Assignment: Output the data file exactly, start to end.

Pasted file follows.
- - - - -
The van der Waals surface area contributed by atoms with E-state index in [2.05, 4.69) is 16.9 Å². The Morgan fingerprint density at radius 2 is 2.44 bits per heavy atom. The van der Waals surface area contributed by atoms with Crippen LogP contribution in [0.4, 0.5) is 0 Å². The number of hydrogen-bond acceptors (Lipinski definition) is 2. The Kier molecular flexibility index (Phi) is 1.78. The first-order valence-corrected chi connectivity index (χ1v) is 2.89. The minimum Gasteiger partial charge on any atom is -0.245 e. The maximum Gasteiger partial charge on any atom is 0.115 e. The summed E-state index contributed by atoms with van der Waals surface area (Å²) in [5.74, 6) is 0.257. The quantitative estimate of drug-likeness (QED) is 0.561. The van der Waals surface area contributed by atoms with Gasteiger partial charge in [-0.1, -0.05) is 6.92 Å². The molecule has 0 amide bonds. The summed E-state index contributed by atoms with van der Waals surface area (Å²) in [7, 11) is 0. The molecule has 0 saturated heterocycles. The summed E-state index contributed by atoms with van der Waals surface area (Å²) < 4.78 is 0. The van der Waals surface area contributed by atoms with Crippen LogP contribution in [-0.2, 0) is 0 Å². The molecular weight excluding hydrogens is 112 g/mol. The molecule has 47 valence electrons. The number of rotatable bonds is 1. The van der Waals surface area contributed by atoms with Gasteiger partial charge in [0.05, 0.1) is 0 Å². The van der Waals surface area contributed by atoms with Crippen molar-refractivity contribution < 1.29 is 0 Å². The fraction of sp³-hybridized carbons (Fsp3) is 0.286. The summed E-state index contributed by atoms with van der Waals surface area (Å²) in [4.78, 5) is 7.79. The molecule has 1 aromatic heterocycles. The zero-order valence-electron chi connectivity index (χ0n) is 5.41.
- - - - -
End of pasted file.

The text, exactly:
The van der Waals surface area contributed by atoms with E-state index in [2.05, 4.69) is 16.9 Å². The Morgan fingerprint density at radius 2 is 2.44 bits per heavy atom. The van der Waals surface area contributed by atoms with Crippen LogP contribution in [0.4, 0.5) is 0 Å². The number of hydrogen-bond acceptors (Lipinski definition) is 2. The Kier molecular flexibility index (Phi) is 1.78. The first-order valence-corrected chi connectivity index (χ1v) is 2.89. The minimum Gasteiger partial charge on any atom is -0.245 e. The maximum Gasteiger partial charge on any atom is 0.115 e. The summed E-state index contributed by atoms with van der Waals surface area (Å²) in [5.74, 6) is 0.257. The quantitative estimate of drug-likeness (QED) is 0.561. The van der Waals surface area contributed by atoms with Gasteiger partial charge in [-0.1, -0.05) is 6.92 Å². The molecule has 0 amide bonds. The summed E-state index contributed by atoms with van der Waals surface area (Å²) in [7, 11) is 0. The molecule has 0 saturated heterocycles. The summed E-state index contributed by atoms with van der Waals surface area (Å²) < 4.78 is 0. The van der Waals surface area contributed by atoms with Crippen LogP contribution in [-0.2, 0) is 0 Å². The molecular weight excluding hydrogens is 112 g/mol. The molecule has 47 valence electrons. The number of rotatable bonds is 1. The van der Waals surface area contributed by atoms with Gasteiger partial charge in [0.05, 0.1) is 0 Å². The van der Waals surface area contributed by atoms with Crippen molar-refractivity contribution < 1.29 is 0 Å². The fraction of sp³-hybridized carbons (Fsp3) is 0.286. The summed E-state index contributed by atoms with van der Waals surface area (Å²) in [4.78, 5) is 7.79. The molecule has 1 aromatic heterocycles. The zero-order valence-electron chi connectivity index (χ0n) is 5.41.